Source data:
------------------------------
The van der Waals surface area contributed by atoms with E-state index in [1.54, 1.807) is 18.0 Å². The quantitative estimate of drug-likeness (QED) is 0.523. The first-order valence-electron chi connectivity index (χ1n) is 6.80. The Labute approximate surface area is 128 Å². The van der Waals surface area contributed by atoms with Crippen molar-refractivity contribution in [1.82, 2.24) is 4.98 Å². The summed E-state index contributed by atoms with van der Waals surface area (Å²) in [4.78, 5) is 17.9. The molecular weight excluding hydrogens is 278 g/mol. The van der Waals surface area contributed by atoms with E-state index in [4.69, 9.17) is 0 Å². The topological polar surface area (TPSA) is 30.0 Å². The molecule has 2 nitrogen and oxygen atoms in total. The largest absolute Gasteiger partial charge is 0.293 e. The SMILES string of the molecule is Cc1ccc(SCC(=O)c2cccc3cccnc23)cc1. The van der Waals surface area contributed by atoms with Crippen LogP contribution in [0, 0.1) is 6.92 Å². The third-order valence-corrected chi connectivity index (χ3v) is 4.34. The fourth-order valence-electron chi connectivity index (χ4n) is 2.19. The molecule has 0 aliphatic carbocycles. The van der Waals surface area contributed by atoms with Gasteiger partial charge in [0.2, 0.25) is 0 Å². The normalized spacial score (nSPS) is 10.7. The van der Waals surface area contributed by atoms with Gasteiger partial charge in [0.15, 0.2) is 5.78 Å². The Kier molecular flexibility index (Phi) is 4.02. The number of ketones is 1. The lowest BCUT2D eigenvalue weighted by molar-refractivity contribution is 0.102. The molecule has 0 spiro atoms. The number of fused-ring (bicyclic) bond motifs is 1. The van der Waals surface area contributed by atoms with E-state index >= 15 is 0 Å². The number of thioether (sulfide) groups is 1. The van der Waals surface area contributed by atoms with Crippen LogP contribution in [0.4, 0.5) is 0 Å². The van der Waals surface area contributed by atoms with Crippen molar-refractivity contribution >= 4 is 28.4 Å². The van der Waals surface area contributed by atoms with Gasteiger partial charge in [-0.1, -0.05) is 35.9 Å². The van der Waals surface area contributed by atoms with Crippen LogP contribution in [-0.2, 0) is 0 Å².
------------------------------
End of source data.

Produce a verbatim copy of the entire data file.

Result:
The van der Waals surface area contributed by atoms with E-state index in [1.54, 1.807) is 18.0 Å². The quantitative estimate of drug-likeness (QED) is 0.523. The first-order valence-electron chi connectivity index (χ1n) is 6.80. The Labute approximate surface area is 128 Å². The van der Waals surface area contributed by atoms with Crippen molar-refractivity contribution in [1.82, 2.24) is 4.98 Å². The summed E-state index contributed by atoms with van der Waals surface area (Å²) in [4.78, 5) is 17.9. The molecular weight excluding hydrogens is 278 g/mol. The van der Waals surface area contributed by atoms with E-state index in [4.69, 9.17) is 0 Å². The topological polar surface area (TPSA) is 30.0 Å². The molecule has 2 nitrogen and oxygen atoms in total. The largest absolute Gasteiger partial charge is 0.293 e. The SMILES string of the molecule is Cc1ccc(SCC(=O)c2cccc3cccnc23)cc1. The van der Waals surface area contributed by atoms with Crippen LogP contribution in [0, 0.1) is 6.92 Å². The third-order valence-corrected chi connectivity index (χ3v) is 4.34. The fourth-order valence-electron chi connectivity index (χ4n) is 2.19. The molecule has 0 aliphatic carbocycles. The van der Waals surface area contributed by atoms with Gasteiger partial charge in [0.2, 0.25) is 0 Å². The normalized spacial score (nSPS) is 10.7. The van der Waals surface area contributed by atoms with Gasteiger partial charge in [0.15, 0.2) is 5.78 Å². The Kier molecular flexibility index (Phi) is 4.02. The number of ketones is 1. The lowest BCUT2D eigenvalue weighted by molar-refractivity contribution is 0.102. The molecule has 0 spiro atoms. The number of fused-ring (bicyclic) bond motifs is 1. The van der Waals surface area contributed by atoms with E-state index >= 15 is 0 Å². The number of thioether (sulfide) groups is 1. The van der Waals surface area contributed by atoms with Crippen LogP contribution in [0.4, 0.5) is 0 Å². The van der Waals surface area contributed by atoms with Crippen molar-refractivity contribution >= 4 is 28.4 Å². The van der Waals surface area contributed by atoms with Gasteiger partial charge in [-0.1, -0.05) is 35.9 Å². The van der Waals surface area contributed by atoms with Crippen LogP contribution in [-0.2, 0) is 0 Å².